I don't think the typical over the counter octane booster is enough to make ignition difficult. There's some evidence that the knock sensor and ignition retard are pretty busy with 87 octane fuel. It's probably more than just fuel shelf life.
 

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I got my 2015 Volt from the dealer with 3/4 of a tank full. I have no idea if the fuel is 91 AKI or not. I don't trust the flunkies at the dealership to realize that it requires premium.

I've heard that the Volt can detect the lower grade fuel and adjust the timing, but is there any way for me to tell if it has detected low grade fuel?

If it does have low grade fuel in it, what can I do? I've heard it's not recommended to drain the fuel tank, but I don't want to burn through a bunch of extra fuel just to flush it out.
Maybe the Volt was purchased by the dealer with the tank 3/4 full. The previous owner could have filled the tank with premium fuel. My experience when buying my Volt new is that my salesman was responsible for filling the Volt's fuel tank as part of the new vehicle delivery process. You could contact the salesman and ask them about the fuel.
 
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Discussion Starter · #17 ·
How much gas do you think you'll use on a monthly basis. I'd burn off what you have then add in some fresh premium but only the amount you'll need for a month or two of driving.

After I got hit with the FMM last June where I was forced to burn off over half a tank of gas that was in the car when I bought it in Aug 16 I now only carry about 2 gallons of gas around. I can always add more if I'm taking a trip that exceeds the battery and 2 gallons of gas range.
I would be worried about condensation forming, every day/night cycle, because of temp differential. My plan is to keep my ELR FULL at all times to avoid water formation.:eek:
 

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Don't worry about it. It will burn it just fine. I don't think the reason they went to premium had anything to do with length of time the gas might be in the fuel tank even though that might help. Regular fuel in the tank of Gen 2's is in there for the same length of time. It had to do with the tune of the engine they had available to get the maximum EPA figures. The Gen 2 engine was tuned for regular and they were able to get better figures with direct injection and whatever else they did realizing that being able claim regular use was another feather in the cap.
Best answer in this thread. 87 octane does no harm to Gen1 Volt's engine. Premium Fuel "Requirement" was spec'd for EPA fuel economy figures. I drove my 2012 for 3 years, 42,819 total miles of which 4,957 miles were on ICE. My MPGcs was 41.28 (source: Voltstats.net).

I know most people on this board that's been running 91 octane will not be convinced - I've learned that long time ago. And it doesn't matter that I got the above info directly from a project manager at GM Advanced Powertrain Development Center (Torrance, CA) or that I worked in petroleum industry for 7+ years, 2 of which were at a Texaco refinery in Wilmington, CA where I was the crude oil buyer and gasoline blender.

One more tip - buy the least expensive gasoline you can find. Costco gasoline will work just as well as Chevron gasoline. In fact, most of Costco gasoline comes from a major refinery. They are cheaper because Costco doesn't spend MILLIONS $$$ a year on marketing mumbo jumbo that Chevron/ExxonMobil/Shell does each year. Gasoline is the most fungible commodity you can buy.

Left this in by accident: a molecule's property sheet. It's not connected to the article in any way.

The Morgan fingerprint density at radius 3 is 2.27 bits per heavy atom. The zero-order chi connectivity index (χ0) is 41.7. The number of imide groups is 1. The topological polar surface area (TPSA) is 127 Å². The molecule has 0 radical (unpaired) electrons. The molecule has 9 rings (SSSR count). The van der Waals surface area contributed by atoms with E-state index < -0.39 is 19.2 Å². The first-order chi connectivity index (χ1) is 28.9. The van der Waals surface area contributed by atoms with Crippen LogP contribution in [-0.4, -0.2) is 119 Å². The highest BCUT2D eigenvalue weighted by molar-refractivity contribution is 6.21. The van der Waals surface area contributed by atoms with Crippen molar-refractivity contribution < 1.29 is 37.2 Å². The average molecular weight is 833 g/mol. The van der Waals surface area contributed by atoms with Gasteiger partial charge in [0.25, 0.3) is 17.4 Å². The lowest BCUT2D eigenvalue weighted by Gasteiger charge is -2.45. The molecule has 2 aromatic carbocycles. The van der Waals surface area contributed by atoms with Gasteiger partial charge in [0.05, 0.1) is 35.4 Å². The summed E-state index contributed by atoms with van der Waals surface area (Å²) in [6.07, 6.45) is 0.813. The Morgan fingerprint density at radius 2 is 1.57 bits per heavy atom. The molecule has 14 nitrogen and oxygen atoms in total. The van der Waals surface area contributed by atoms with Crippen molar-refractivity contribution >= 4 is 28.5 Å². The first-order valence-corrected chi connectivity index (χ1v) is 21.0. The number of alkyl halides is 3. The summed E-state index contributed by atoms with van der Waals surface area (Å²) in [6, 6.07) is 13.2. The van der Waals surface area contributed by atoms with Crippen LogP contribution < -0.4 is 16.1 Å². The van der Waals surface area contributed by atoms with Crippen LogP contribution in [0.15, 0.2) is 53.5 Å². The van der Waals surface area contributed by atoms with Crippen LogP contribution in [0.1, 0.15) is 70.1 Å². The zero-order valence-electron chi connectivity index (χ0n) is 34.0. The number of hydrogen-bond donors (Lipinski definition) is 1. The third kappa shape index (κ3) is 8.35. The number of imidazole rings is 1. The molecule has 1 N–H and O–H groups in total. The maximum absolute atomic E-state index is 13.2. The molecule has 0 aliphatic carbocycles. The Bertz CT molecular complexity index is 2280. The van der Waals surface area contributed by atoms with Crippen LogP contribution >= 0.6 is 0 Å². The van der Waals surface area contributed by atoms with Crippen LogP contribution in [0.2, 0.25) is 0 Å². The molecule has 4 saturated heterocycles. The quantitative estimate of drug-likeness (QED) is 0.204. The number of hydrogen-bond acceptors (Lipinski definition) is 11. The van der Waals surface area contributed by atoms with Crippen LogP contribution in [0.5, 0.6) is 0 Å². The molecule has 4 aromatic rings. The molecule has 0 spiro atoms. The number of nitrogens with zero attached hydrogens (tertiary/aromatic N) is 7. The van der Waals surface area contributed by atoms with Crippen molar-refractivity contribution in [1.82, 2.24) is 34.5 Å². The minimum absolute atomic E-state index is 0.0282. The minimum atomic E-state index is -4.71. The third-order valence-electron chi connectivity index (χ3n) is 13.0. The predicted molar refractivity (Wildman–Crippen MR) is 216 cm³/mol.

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Best answer in this thread. 87 octane does no harm to Gen1 Volt's engine. Premium Fuel "Requirement" was spec'd for EPA fuel economy figures. I drove my 2012 for 3 years, 42,819 total miles of which 4,957 miles were on ICE. My MPGcs was 41.28 (source: Voltstats.net).

I know most people on this board that's been running 91 octane will not be convinced - I've learned that long time ago. And it doesn't matter that I got the above info directly from a project manager at GM Advanced Powertrain Development Center (Torrance, CA) or that I worked in petroleum industry for 7+ years, 2 of which were at a Texaco refinery in Wilmington, CA where I was the crude oil buyer and gasoline blender.

One more tip - buy the least expensive gasoline you can find. Costco gasoline will work just as well as Chevron gasoline. In fact, most of Costco gasoline comes from a major refinery. They are cheaper because Costco doesn't spend MILLIONS $$$ a year on marketing mumbo jumbo that Chevron/ExxonMobil/Shell does each year. Gasoline is the most fungible commodity you can buy.
As you say, you only put 4,957 ICE miles on. I wouldn't expect damage from knock to be noticeable at that low mileage.

For those of us who have seen the knock sensor activity when running 87, it's absolutely clear that the engine requires 91 octane. Many people will get away with using 87 without a major engine failure. But, given the limited gas I use and trivial price difference between grades, I wouldn't risk it.

I do agree that Costco gasoline is excellent. They even claim it meets "top tier" requirements now, for what that's worth.

If you want to fight against wasted gas money, talk to the people using 89 octane. No car calls for that. It's wasted on cars requiring 87, and not good enough for cars requiring 91.
 
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Discussion Starter · #20 ·
If you want to fight against wasted gas money, talk to the people using 89 octane. No car calls for that. It's wasted on cars requiring 87, and not good enough for cars requiring 91.
Not true. I've used 89 octane in my '91 Integra for 27 years with over 220,000 Km on it with no problems. The only time I put 91 octane in it was when going over the mountains in particular going up the Coquihalla as the engine had to work extra hard going up "the smasher". I live by the ocean (sea level) which helps (moist air). As well although my '88 Tercel wagon 4X4 has 91 octane in the users manual, I've only ever put 87 in it. That's been going fine for 30 years and 189,000 Km and it's a third world model sold in N/A for a couple years with no FI or computer. It has never knocked. Mind you I don't floor it, just accelerate with traffic and as stated driving is at sea level with mostly cool moist sea air going through the engine so not a lot of stress on the engines.